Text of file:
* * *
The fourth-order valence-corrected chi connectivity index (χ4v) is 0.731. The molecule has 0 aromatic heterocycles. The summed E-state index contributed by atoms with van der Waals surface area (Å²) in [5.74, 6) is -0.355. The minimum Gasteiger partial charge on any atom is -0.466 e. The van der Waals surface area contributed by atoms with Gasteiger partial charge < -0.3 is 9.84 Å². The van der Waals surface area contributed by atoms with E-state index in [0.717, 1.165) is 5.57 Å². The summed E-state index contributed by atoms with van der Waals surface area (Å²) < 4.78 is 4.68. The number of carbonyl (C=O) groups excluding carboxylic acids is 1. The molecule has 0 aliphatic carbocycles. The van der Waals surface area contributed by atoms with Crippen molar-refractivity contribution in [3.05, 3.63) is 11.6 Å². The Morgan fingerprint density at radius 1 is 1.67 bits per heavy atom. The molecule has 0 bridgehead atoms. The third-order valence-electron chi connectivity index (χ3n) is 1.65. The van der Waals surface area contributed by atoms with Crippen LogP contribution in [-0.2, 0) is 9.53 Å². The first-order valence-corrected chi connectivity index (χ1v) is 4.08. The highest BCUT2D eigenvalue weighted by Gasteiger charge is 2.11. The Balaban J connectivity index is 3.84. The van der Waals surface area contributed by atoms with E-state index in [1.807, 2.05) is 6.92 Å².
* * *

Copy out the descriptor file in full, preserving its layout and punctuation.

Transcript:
The fourth-order valence-corrected chi connectivity index (χ4v) is 0.731. The molecule has 0 aromatic heterocycles. The summed E-state index contributed by atoms with van der Waals surface area (Å²) in [5.74, 6) is -0.355. The minimum Gasteiger partial charge on any atom is -0.466 e. The van der Waals surface area contributed by atoms with Gasteiger partial charge < -0.3 is 9.84 Å². The van der Waals surface area contributed by atoms with E-state index in [0.717, 1.165) is 5.57 Å². The summed E-state index contributed by atoms with van der Waals surface area (Å²) < 4.78 is 4.68. The number of carbonyl (C=O) groups excluding carboxylic acids is 1. The molecule has 0 aliphatic carbocycles. The van der Waals surface area contributed by atoms with Crippen molar-refractivity contribution in [3.05, 3.63) is 11.6 Å². The Morgan fingerprint density at radius 1 is 1.67 bits per heavy atom. The molecule has 0 bridgehead atoms. The third-order valence-electron chi connectivity index (χ3n) is 1.65. The van der Waals surface area contributed by atoms with Crippen LogP contribution in [-0.2, 0) is 9.53 Å². The first-order valence-corrected chi connectivity index (χ1v) is 4.08. The highest BCUT2D eigenvalue weighted by Gasteiger charge is 2.11. The Balaban J connectivity index is 3.84. The van der Waals surface area contributed by atoms with E-state index in [1.807, 2.05) is 6.92 Å².